A 'risky' investment in the pension is the best strategy


As part of the FiRe Lecture series, Prof. Dr. Martin Weber was a guest at the University of Graz on May 27, 2023. In his lecture, he emphasized the importance of private financial retirement planning and the issues to be considered in this context. In addition to the aspect of the "correct" savings strategy in retirement, personal responsibility and the advantage of starting to save early were also addressed.

A particularly interesting conclusion that Prof. Weber presented to the nearly 80 people in the audience was the fact that a diversified investment in the capital market is in most cases better than simply relying on a savings book or savings account, not only in the savings phase but also during retirement. Thus, by consciously taking a certain risk, in most cases a higher standard of living can be achieved even beyond the savings phase.

The Institute of Banking and Finance would like to thank Prof. Weber for the exciting lecture, Raiffeisen-Landesbank Steiermark AG for the catering, the SoWi-Absolvent:innenverein and the Finance Club Graz for supporting the event.

A person in a lecture hall gives a presentation to a group of people
Photo: © Paulus Mayr

Earnings autocorrelation promotes post-earnings-announcement drift


A paper recently accepted in the Journal of Financial and Quantitative Analysis studies the post-earnings-announcement drift. Platform members Josef Fink, Stefan Palan and Erik Theissen are the first to use experiments to study this well-documented market anomaly. Specifically, they focus on the question of whether post-earnings-announcement drift is driven by investors insufficiently accounting for autocorrelation in companies' earnings announcements.

The paper first documents that post-earnings-announcement drift can be observed in the controlled environment of the experimental lab, opening the door to future experiments studying this and other mispricing anomalies. In the research team's second and main result, they show that, while prices drift even in the absence of earnings autocorrelation, the drift is considerably more pronounced in the presence of earnings autocorrelation. The specific price patterns observed suggest that the phenomenon is indeed driven by underreaction to autocorrelation. Finally, the authors show that - at least in their lab setting - the observed drift can be exploited to earn excess profits.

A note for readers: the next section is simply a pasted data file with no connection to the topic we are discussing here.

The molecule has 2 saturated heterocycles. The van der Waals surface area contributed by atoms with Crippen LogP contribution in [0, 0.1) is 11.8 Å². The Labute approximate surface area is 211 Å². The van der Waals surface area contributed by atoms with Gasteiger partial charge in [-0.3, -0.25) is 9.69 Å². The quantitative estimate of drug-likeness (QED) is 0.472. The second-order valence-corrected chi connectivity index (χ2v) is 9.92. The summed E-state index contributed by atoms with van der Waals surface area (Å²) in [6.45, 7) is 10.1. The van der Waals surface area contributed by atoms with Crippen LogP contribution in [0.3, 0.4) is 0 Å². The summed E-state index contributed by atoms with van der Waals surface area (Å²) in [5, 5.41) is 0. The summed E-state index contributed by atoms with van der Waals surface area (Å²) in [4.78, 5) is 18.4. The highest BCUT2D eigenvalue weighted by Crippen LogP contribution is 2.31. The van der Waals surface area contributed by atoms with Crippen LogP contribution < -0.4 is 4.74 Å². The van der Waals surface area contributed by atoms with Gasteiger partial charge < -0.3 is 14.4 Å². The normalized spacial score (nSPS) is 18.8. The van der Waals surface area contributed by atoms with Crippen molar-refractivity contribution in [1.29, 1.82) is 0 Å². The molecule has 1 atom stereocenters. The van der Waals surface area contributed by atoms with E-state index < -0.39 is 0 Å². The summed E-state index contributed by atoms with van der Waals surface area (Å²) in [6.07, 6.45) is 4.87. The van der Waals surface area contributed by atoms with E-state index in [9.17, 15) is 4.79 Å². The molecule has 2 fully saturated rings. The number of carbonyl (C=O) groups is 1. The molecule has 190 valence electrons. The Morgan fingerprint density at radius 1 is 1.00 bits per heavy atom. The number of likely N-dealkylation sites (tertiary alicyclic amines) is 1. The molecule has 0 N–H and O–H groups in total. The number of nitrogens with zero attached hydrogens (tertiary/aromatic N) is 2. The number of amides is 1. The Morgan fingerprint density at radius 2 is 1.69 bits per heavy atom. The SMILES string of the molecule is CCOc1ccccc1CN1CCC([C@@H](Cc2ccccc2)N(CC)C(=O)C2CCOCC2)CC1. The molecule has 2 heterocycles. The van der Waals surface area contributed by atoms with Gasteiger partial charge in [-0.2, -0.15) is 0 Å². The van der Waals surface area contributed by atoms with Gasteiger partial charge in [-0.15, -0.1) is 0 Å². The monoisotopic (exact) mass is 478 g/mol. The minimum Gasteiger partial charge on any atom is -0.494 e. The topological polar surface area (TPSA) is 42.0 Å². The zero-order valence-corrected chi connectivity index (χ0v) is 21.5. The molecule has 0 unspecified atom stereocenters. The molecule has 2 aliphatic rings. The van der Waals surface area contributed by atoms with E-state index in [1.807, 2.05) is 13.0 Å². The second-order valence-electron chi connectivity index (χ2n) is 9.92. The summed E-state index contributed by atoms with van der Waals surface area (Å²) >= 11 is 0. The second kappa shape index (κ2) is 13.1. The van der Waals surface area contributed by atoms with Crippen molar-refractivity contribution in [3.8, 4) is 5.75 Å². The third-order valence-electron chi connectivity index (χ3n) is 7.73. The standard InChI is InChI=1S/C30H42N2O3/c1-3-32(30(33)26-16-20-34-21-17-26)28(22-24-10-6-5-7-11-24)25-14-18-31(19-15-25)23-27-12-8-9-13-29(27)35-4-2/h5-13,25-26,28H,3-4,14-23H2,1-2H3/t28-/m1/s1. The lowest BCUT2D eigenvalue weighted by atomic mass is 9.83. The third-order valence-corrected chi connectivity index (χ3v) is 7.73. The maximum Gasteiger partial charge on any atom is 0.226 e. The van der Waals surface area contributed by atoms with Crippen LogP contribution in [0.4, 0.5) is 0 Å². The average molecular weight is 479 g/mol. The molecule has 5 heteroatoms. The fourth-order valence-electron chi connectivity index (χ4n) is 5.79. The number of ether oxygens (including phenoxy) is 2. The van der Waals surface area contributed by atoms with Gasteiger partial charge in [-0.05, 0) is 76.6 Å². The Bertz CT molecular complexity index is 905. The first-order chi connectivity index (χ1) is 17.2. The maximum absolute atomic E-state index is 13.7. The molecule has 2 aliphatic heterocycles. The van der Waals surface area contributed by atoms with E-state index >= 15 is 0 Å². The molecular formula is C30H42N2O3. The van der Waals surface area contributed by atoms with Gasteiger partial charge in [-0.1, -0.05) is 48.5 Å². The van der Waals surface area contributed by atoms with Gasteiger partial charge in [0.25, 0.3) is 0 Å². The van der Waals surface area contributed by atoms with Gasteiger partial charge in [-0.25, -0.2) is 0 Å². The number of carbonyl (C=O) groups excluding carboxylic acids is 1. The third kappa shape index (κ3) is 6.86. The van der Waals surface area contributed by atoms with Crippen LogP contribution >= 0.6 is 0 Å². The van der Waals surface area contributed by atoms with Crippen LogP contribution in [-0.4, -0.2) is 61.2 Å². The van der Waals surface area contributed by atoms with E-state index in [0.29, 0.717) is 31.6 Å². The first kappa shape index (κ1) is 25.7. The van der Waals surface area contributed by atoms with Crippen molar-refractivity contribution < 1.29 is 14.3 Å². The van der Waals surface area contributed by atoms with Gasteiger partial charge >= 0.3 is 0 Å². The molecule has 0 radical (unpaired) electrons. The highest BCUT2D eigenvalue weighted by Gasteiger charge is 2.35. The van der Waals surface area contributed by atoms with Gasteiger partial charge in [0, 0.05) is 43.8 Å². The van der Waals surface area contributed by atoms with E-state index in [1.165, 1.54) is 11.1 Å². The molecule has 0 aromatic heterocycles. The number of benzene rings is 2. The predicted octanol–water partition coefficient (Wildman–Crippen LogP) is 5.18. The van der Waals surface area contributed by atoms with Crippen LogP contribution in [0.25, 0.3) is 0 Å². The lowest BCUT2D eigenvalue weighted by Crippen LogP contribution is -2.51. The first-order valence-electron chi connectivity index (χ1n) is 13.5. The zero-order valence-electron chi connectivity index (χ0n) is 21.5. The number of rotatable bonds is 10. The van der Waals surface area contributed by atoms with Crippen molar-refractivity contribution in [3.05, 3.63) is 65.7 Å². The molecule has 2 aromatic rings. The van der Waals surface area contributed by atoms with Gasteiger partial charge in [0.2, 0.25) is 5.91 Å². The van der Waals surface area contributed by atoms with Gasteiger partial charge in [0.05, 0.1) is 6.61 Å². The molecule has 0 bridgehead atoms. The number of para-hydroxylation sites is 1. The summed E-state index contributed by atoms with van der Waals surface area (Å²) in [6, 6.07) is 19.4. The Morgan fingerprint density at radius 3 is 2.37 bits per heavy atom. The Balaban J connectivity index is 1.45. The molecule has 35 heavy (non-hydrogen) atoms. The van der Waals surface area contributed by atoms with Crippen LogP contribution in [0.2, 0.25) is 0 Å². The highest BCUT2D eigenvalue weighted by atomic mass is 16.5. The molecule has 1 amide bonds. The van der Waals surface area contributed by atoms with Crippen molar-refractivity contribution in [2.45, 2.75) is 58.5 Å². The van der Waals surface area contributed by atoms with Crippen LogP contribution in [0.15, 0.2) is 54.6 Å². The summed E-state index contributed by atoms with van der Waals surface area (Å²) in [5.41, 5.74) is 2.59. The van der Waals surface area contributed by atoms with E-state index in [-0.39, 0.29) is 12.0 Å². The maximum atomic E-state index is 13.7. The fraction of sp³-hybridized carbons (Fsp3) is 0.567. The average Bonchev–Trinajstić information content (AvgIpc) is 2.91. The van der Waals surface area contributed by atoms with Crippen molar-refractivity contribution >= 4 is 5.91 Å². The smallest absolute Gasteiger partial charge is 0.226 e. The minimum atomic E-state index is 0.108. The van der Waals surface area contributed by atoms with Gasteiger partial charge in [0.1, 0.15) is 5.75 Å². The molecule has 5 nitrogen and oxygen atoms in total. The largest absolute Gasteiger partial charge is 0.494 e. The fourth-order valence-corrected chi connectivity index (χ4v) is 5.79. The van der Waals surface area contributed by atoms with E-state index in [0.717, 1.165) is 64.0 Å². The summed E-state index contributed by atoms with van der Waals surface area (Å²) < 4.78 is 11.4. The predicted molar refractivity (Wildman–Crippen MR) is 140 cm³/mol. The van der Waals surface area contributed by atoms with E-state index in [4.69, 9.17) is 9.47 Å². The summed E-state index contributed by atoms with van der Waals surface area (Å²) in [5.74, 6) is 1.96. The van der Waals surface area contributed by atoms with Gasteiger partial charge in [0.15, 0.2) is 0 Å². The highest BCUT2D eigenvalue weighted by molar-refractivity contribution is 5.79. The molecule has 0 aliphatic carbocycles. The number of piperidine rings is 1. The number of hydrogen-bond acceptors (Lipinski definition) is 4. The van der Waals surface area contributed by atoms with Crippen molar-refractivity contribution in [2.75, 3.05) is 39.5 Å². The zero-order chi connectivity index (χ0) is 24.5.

The study is part of a larger research project funded by the Austrian Science Fund (FWF) and led by platform members Stefan Palan and Erik Theissen that has so far generated two published papers, two that are under review, and two that the research team is planning to submit to a journal soon.

Cover image of the Journal of Financial and Quantitative Analysis.

"Non-standard errors" forthcoming in Journal of Finance


Stefan Palan, Andrea Schertler and Erik Theissen, together with another 340 authors around the globe, recently participated in a large (obviously), cooperative, international research project to study "non-standard errors". As members of one of more than 160 one- or two-researcher teams, they analyzed the same dataset of financial market transactions with the aim of answering the same six questions. Their research shows that there is large variation in the results (i.e., the answers on the six research questions). The "non-standard errors" are similar in magnitude as the (mean) standard error and even looking only at a sub-sample of “highest quality results” does not change the picture much.

In other words, they find that if you ask different expert researchers to study a question using the same data, you may still get different answers. Furthermore, the researchers themselves underestimate the variation in the answers that different researchers or research teams provide. Read more about this somewhat depressing but nevertheless exciting and definitely relevant research under the following links:

Link to the project website | Link to the working paper

Oh, and if you want a more humorous take on the issue, watch the below interview with Albert Menkveld, one of the lead authors on the paper.

Cover image of the Journal of Finance.

Christof Haar joins research platform


Christof Haar is university assistant and PhD student at the Institute of Finance and student of Computational Social Systems. For his doctoral thesis, he will deal with the long-term impact of ECB's unconventional monetary policy, the COVID-19 crisis financial supports by governments and external factors, like increasing energy prices, on the relatively high inflation rates in the Euro area.

The focus of Christof's dissertation is on the extent to which each of these factors, and potentially others, are contributing to price increases within the euro area, and what the long-term effects of the measures implemented may be on inflation.